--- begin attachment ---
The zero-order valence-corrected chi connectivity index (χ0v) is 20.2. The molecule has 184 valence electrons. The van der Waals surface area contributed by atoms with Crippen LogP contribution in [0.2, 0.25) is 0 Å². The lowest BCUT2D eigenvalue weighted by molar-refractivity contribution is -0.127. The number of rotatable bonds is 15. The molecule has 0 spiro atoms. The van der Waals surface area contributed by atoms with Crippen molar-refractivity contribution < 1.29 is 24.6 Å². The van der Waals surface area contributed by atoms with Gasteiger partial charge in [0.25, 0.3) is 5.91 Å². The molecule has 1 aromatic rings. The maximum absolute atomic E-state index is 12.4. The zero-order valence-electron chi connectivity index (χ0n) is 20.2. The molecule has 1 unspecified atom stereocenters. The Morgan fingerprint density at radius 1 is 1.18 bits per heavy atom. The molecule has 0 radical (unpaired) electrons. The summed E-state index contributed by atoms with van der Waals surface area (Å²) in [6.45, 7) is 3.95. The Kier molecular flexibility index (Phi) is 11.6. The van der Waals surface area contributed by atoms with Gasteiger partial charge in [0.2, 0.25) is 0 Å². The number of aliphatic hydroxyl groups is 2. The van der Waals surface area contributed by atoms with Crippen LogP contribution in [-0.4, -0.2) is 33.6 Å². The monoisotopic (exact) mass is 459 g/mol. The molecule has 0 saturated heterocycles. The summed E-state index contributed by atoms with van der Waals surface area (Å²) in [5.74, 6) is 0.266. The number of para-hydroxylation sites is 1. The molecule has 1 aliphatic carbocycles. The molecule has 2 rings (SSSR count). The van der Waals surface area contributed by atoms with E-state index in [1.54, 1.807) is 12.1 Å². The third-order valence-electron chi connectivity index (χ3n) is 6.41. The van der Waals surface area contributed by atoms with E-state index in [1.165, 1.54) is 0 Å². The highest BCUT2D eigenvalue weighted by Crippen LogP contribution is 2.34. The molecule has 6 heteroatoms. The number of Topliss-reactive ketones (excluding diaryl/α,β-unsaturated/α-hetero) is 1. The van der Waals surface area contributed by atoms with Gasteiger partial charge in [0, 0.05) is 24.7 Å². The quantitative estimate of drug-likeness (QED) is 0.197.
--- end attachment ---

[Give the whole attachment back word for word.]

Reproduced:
The zero-order valence-corrected chi connectivity index (χ0v) is 20.2. The molecule has 184 valence electrons. The van der Waals surface area contributed by atoms with Crippen LogP contribution in [0.2, 0.25) is 0 Å². The lowest BCUT2D eigenvalue weighted by molar-refractivity contribution is -0.127. The number of rotatable bonds is 15. The molecule has 0 spiro atoms. The van der Waals surface area contributed by atoms with Crippen molar-refractivity contribution < 1.29 is 24.6 Å². The van der Waals surface area contributed by atoms with Gasteiger partial charge in [0.25, 0.3) is 5.91 Å². The molecule has 1 aromatic rings. The maximum absolute atomic E-state index is 12.4. The zero-order valence-electron chi connectivity index (χ0n) is 20.2. The molecule has 1 unspecified atom stereocenters. The Morgan fingerprint density at radius 1 is 1.18 bits per heavy atom. The molecule has 0 radical (unpaired) electrons. The summed E-state index contributed by atoms with van der Waals surface area (Å²) in [6.45, 7) is 3.95. The Kier molecular flexibility index (Phi) is 11.6. The van der Waals surface area contributed by atoms with Gasteiger partial charge in [0.2, 0.25) is 0 Å². The number of aliphatic hydroxyl groups is 2. The van der Waals surface area contributed by atoms with Crippen LogP contribution in [-0.4, -0.2) is 33.6 Å². The monoisotopic (exact) mass is 459 g/mol. The molecule has 0 saturated heterocycles. The summed E-state index contributed by atoms with van der Waals surface area (Å²) in [5.74, 6) is 0.266. The number of para-hydroxylation sites is 1. The molecule has 1 aliphatic carbocycles. The molecule has 2 rings (SSSR count). The van der Waals surface area contributed by atoms with E-state index in [1.54, 1.807) is 12.1 Å². The third-order valence-electron chi connectivity index (χ3n) is 6.41. The van der Waals surface area contributed by atoms with E-state index in [1.165, 1.54) is 0 Å². The highest BCUT2D eigenvalue weighted by Crippen LogP contribution is 2.34. The molecule has 6 heteroatoms. The number of Topliss-reactive ketones (excluding diaryl/α,β-unsaturated/α-hetero) is 1. The van der Waals surface area contributed by atoms with Gasteiger partial charge in [0, 0.05) is 24.7 Å². The quantitative estimate of drug-likeness (QED) is 0.197.